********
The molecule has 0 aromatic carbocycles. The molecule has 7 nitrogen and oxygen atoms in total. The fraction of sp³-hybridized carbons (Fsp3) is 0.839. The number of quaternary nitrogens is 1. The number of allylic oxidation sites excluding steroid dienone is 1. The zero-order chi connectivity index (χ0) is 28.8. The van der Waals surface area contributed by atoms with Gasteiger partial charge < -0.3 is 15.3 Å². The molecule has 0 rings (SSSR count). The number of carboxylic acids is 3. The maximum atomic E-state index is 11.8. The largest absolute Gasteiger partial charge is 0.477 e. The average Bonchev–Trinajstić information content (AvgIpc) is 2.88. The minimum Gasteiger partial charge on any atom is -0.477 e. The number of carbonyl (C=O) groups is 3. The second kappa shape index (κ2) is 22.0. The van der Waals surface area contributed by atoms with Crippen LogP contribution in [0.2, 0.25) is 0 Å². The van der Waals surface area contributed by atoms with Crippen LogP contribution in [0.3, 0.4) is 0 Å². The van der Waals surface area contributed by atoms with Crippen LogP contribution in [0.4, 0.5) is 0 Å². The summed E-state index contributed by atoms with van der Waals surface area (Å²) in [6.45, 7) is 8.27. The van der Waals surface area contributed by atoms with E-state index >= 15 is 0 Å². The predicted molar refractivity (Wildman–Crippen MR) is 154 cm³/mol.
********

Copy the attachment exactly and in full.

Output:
The molecule has 0 aromatic carbocycles. The molecule has 7 nitrogen and oxygen atoms in total. The fraction of sp³-hybridized carbons (Fsp3) is 0.839. The number of quaternary nitrogens is 1. The number of allylic oxidation sites excluding steroid dienone is 1. The zero-order chi connectivity index (χ0) is 28.8. The van der Waals surface area contributed by atoms with Gasteiger partial charge < -0.3 is 15.3 Å². The molecule has 0 rings (SSSR count). The number of carboxylic acids is 3. The maximum atomic E-state index is 11.8. The largest absolute Gasteiger partial charge is 0.477 e. The average Bonchev–Trinajstić information content (AvgIpc) is 2.88. The minimum Gasteiger partial charge on any atom is -0.477 e. The number of carbonyl (C=O) groups is 3. The second kappa shape index (κ2) is 22.0. The van der Waals surface area contributed by atoms with Crippen LogP contribution in [0.2, 0.25) is 0 Å². The van der Waals surface area contributed by atoms with Crippen LogP contribution in [0.3, 0.4) is 0 Å². The van der Waals surface area contributed by atoms with Crippen LogP contribution in [0.4, 0.5) is 0 Å². The summed E-state index contributed by atoms with van der Waals surface area (Å²) in [6.45, 7) is 8.27. The van der Waals surface area contributed by atoms with E-state index >= 15 is 0 Å². The predicted molar refractivity (Wildman–Crippen MR) is 154 cm³/mol.